Amsterdam University Medical Center
Prof. Ed van Bavel, Dr. Jonathan Coutinho, Prof. Charles Majoie, Prof. Elga de Vries
Our Amsterdam translational stroke research group combines clinical and pre-clinical stroke research and we use this multidisciplinary approach to reduce the translational gap in stroke research. The clinical part is specialized in acute stroke treatment, addressing hemorrhagic and ischemic stroke, including aneurysmal subarachnoid hemorrhage and cerebral venous sinus thrombosis. Preclinical studies involve rodent models of acute ischemic stroke, micro-embolism, hypertension, and imaging of glymphatics. We have a strong interest in inadequate reperfusion of the small vessels and capillaries during and after reperfusion in acute ischemic stroke. This is also known as the “no-reflow” phenomenon. We use in vivo optical 2-photon imaging, small animal MRI and ultrasound, combined with ex vivo tissue analysis using high-end microscopy, computational methods, and vascular structure and functional measurements. Using these techniques, we are able to investigate the spatio-temporal correlation of vascular mechanisms in cerebral stroke pathology. To unravel the underlying molecular mechanisms, we make use of multiple cell culture models using human cell lines such as vascular endothelial cells, neurons, pericytes and astrocytes.
Early career investigators: Inge Mulder, Marc Franssen
Erasmus University Medical Center Rotterdam
Dr. Heleen van Beusekom, Prof. Aad van der Lugt, Prof. Diederik Dippel
Our focus is on ischemic stroke research with large gyrencephalic pig models. We perform studies on 1) improvement of endovascular interventions and 2) pharmacotherapeutic strategies to improve outcome of acute ischemic stroke. A strong translational component is possible by 1) the option to investigate the role of comorbidities like atherosclerosis, hypertension, diabetes, kidney disease, arterial thrombosis on outcome and 2) the use of clinical imaging modalities (MRI, CT, OCT). This context is important to predict successful translation to clinical studies.
Early career investigator: Aladdin Taha, Joaquim Bobi i Gibert, Sven Luijten
Leiden University Medical Center
Prof. Arn van den Maagdenberg, Dr. Jean-Philippe Frimat, Dr. Else Tolner, Prof. Marieke Wermer
Our research group focuses on translational research on paroxysmal brain disorders, among which stroke and migraine as both diseases can co-occur in many patients. We perform genetic research, aimed at identifying genetic factors that confer risk for both the common (genome-wide association studies) and the monogenic (next generation sequencing) forms of the diseases. We have generated transgenic mouse models (knock-in and overexpressor) mouse models with gene mutations previously identified in patients that showed the relevance of neuronal and vascular dysfunction. Our lab combines experimental interventions (MCAO, electrical stimulation, optogenetics with viral infections and interbreeding with transgenic lines) with molecular (-omics, immunohistochemistry), electrophysiology (EEG, multi-unit activity recordings), and vascular (laser doppler flow) and behaviorial readouts in freely moving mice. More recently, we are using human induced pluripotent stem cell and organoid-type technology in e.g. vessel-on-chip designs, to complement the in vivo studies in animals. Our basic neuro-research is closely linked with clinical research at the LUMC to ensure optimal translation of basic findings to the clinic.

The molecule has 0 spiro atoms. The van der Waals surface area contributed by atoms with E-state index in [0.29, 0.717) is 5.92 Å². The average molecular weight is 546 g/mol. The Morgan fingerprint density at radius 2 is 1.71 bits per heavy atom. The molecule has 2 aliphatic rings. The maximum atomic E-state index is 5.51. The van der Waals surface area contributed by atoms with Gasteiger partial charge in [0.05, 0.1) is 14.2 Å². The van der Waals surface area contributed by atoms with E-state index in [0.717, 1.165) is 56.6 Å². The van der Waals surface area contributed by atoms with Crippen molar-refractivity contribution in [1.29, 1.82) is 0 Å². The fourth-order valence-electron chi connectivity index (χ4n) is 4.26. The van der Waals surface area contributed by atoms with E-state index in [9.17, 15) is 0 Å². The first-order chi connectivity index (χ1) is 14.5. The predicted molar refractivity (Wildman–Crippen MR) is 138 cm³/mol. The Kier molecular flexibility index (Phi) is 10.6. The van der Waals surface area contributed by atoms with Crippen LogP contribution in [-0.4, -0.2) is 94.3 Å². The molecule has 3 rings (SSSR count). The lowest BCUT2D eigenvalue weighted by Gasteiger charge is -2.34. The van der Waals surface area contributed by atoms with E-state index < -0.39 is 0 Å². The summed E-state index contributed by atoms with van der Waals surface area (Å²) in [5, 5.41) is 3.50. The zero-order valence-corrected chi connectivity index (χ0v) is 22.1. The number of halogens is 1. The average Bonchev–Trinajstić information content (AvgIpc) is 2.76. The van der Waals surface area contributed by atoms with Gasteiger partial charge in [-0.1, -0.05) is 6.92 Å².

Early career investigator: Nelleke van der Weerd
Dr. Ana Casas, Prof. Harald Schmidt
The efficacy of drug discovery is in a constant decline. This poor translational success of biomedical research is due to false incentives, lack of quality/reproducibility and publication bias. In fact, drug discovery faces an efficacy crisis where non-effective single-target, and symptom-based rather than mechanistic approaches have contributed. Systems medicine opened a new concept of therapy focused on underlying disease mechanisms and shared genetic evidences. In line with a systems approach, the novel concept of network pharmacology emerged suggesting that several targets within the same disease mechanism should be simultaneously modulated towards an ultimately synergistic therapy. Following this therapeutic strategy, and focusing on one of the currently highest unmet medical need indications, brain ischemia, we have established a network pharmacology therapy for acute stroke which will be translated to a Phase II clinical trial at the beginning of 2021. Moreover, we are currently developing a biomarker-based stratification strategy for stroke patients to determine the most suitable treatment based on their impaired underlying pathomechanism, and therefore enhance future prognosis, predict the risk of recurrent stroke, and ultimately reach a personalised therapy.
Radboud University Medical Center Nijmegen
Prof. Amanda Kiliaan, Dr. Maximilian Wiesmann
Our research group “Translational Neuroanatomy; Cerebral Circulation and Cognition in Mice and Men” focuses on vascular risk factors for cerebrovascular and neurodegenerative disorders. In mouse models for hypertension, stroke, obesity and AD, impact of nutrition and exercise is studied with 11.7T MRI on cerebral blood flow (CBF), inflammation, brain metabolism and functional and structural connectivity, in combination with cognitive and motor skill tests. In human post mortem brains cerebral small vessel pathology as risk factor for stroke is studied using high field (7T) and ultra-high field (11.7T) MRI, polarized light imaging, and light sheet microscopy. In morbid obese persons who undergo bariatric surgery, CSVD MRI markers like white matter lesions and microinfarcts, CBF and integrity of white/grey matter in correlation with cognition and microbiome is investigated with Rijnstate hospital and TNO.